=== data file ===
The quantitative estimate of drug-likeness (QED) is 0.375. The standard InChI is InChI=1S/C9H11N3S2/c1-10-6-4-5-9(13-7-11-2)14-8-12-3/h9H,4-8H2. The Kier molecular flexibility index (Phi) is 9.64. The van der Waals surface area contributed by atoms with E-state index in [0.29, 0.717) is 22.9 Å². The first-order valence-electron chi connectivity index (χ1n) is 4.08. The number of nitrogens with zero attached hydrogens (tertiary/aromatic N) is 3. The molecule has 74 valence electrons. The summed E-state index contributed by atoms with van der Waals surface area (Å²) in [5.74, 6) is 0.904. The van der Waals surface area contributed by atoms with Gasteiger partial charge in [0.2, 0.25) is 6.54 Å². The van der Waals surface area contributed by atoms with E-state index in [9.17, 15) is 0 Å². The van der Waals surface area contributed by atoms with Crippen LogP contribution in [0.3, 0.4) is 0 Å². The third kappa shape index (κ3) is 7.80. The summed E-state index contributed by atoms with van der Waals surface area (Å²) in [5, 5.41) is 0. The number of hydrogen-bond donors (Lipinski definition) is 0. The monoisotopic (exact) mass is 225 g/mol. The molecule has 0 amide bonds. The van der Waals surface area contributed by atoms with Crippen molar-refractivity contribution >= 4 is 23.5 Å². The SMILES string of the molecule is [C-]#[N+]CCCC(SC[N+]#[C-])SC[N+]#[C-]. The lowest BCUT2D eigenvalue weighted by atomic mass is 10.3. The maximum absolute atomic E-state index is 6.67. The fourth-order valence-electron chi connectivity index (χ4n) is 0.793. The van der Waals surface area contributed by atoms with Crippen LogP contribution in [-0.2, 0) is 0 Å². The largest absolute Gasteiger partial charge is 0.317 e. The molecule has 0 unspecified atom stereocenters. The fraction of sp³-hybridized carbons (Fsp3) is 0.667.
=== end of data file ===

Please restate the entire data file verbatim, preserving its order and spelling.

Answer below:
The quantitative estimate of drug-likeness (QED) is 0.375. The standard InChI is InChI=1S/C9H11N3S2/c1-10-6-4-5-9(13-7-11-2)14-8-12-3/h9H,4-8H2. The Kier molecular flexibility index (Phi) is 9.64. The van der Waals surface area contributed by atoms with E-state index in [0.29, 0.717) is 22.9 Å². The first-order valence-electron chi connectivity index (χ1n) is 4.08. The number of nitrogens with zero attached hydrogens (tertiary/aromatic N) is 3. The molecule has 74 valence electrons. The summed E-state index contributed by atoms with van der Waals surface area (Å²) in [5.74, 6) is 0.904. The van der Waals surface area contributed by atoms with Gasteiger partial charge in [0.2, 0.25) is 6.54 Å². The van der Waals surface area contributed by atoms with E-state index in [9.17, 15) is 0 Å². The van der Waals surface area contributed by atoms with Crippen LogP contribution in [0.3, 0.4) is 0 Å². The third kappa shape index (κ3) is 7.80. The summed E-state index contributed by atoms with van der Waals surface area (Å²) in [5, 5.41) is 0. The number of hydrogen-bond donors (Lipinski definition) is 0. The monoisotopic (exact) mass is 225 g/mol. The molecule has 0 amide bonds. The van der Waals surface area contributed by atoms with Crippen molar-refractivity contribution >= 4 is 23.5 Å². The SMILES string of the molecule is [C-]#[N+]CCCC(SC[N+]#[C-])SC[N+]#[C-]. The lowest BCUT2D eigenvalue weighted by atomic mass is 10.3. The maximum absolute atomic E-state index is 6.67. The fourth-order valence-electron chi connectivity index (χ4n) is 0.793. The van der Waals surface area contributed by atoms with Crippen LogP contribution in [-0.2, 0) is 0 Å². The largest absolute Gasteiger partial charge is 0.317 e. The molecule has 0 unspecified atom stereocenters. The fraction of sp³-hybridized carbons (Fsp3) is 0.667.